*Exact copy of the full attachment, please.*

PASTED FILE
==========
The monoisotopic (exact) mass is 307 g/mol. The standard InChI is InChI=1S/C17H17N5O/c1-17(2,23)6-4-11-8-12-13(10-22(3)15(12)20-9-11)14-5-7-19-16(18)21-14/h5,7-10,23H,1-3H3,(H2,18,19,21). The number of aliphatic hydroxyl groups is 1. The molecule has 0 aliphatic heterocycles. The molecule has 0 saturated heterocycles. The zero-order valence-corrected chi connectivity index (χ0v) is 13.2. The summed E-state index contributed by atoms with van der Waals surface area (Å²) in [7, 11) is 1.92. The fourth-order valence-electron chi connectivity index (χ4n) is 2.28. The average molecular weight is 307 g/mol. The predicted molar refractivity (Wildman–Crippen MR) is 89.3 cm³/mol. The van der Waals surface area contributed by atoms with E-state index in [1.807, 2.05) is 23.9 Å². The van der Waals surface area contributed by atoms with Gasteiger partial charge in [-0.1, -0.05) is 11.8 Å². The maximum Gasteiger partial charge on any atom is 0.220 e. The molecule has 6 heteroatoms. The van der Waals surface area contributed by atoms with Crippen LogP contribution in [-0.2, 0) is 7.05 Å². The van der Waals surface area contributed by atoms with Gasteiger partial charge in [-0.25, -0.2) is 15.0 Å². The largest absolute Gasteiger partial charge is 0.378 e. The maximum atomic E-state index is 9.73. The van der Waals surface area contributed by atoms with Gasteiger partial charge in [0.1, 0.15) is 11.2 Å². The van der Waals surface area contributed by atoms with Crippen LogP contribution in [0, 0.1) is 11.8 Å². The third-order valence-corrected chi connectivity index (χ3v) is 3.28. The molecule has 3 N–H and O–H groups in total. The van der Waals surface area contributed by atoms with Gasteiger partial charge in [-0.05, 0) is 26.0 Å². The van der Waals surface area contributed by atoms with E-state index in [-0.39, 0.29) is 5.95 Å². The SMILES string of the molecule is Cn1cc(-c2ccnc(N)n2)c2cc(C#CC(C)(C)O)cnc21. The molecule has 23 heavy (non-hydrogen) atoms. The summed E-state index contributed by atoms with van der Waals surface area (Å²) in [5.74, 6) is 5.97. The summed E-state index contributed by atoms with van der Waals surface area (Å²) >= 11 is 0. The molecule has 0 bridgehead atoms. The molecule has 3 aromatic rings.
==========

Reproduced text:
The monoisotopic (exact) mass is 307 g/mol. The standard InChI is InChI=1S/C17H17N5O/c1-17(2,23)6-4-11-8-12-13(10-22(3)15(12)20-9-11)14-5-7-19-16(18)21-14/h5,7-10,23H,1-3H3,(H2,18,19,21). The number of aliphatic hydroxyl groups is 1. The molecule has 0 aliphatic heterocycles. The molecule has 0 saturated heterocycles. The zero-order valence-corrected chi connectivity index (χ0v) is 13.2. The summed E-state index contributed by atoms with van der Waals surface area (Å²) in [7, 11) is 1.92. The fourth-order valence-electron chi connectivity index (χ4n) is 2.28. The average molecular weight is 307 g/mol. The predicted molar refractivity (Wildman–Crippen MR) is 89.3 cm³/mol. The van der Waals surface area contributed by atoms with E-state index in [1.807, 2.05) is 23.9 Å². The van der Waals surface area contributed by atoms with Gasteiger partial charge in [-0.1, -0.05) is 11.8 Å². The maximum Gasteiger partial charge on any atom is 0.220 e. The molecule has 6 heteroatoms. The van der Waals surface area contributed by atoms with Crippen LogP contribution in [-0.2, 0) is 7.05 Å². The van der Waals surface area contributed by atoms with Gasteiger partial charge in [-0.25, -0.2) is 15.0 Å². The largest absolute Gasteiger partial charge is 0.378 e. The maximum atomic E-state index is 9.73. The van der Waals surface area contributed by atoms with Gasteiger partial charge in [0.1, 0.15) is 11.2 Å². The van der Waals surface area contributed by atoms with Crippen LogP contribution in [0, 0.1) is 11.8 Å². The third-order valence-corrected chi connectivity index (χ3v) is 3.28. The molecule has 3 N–H and O–H groups in total. The van der Waals surface area contributed by atoms with Gasteiger partial charge in [-0.05, 0) is 26.0 Å². The van der Waals surface area contributed by atoms with E-state index in [-0.39, 0.29) is 5.95 Å². The SMILES string of the molecule is Cn1cc(-c2ccnc(N)n2)c2cc(C#CC(C)(C)O)cnc21. The molecule has 23 heavy (non-hydrogen) atoms. The summed E-state index contributed by atoms with van der Waals surface area (Å²) in [5.74, 6) is 5.97. The summed E-state index contributed by atoms with van der Waals surface area (Å²) >= 11 is 0. The molecule has 0 bridgehead atoms. The molecule has 3 aromatic rings.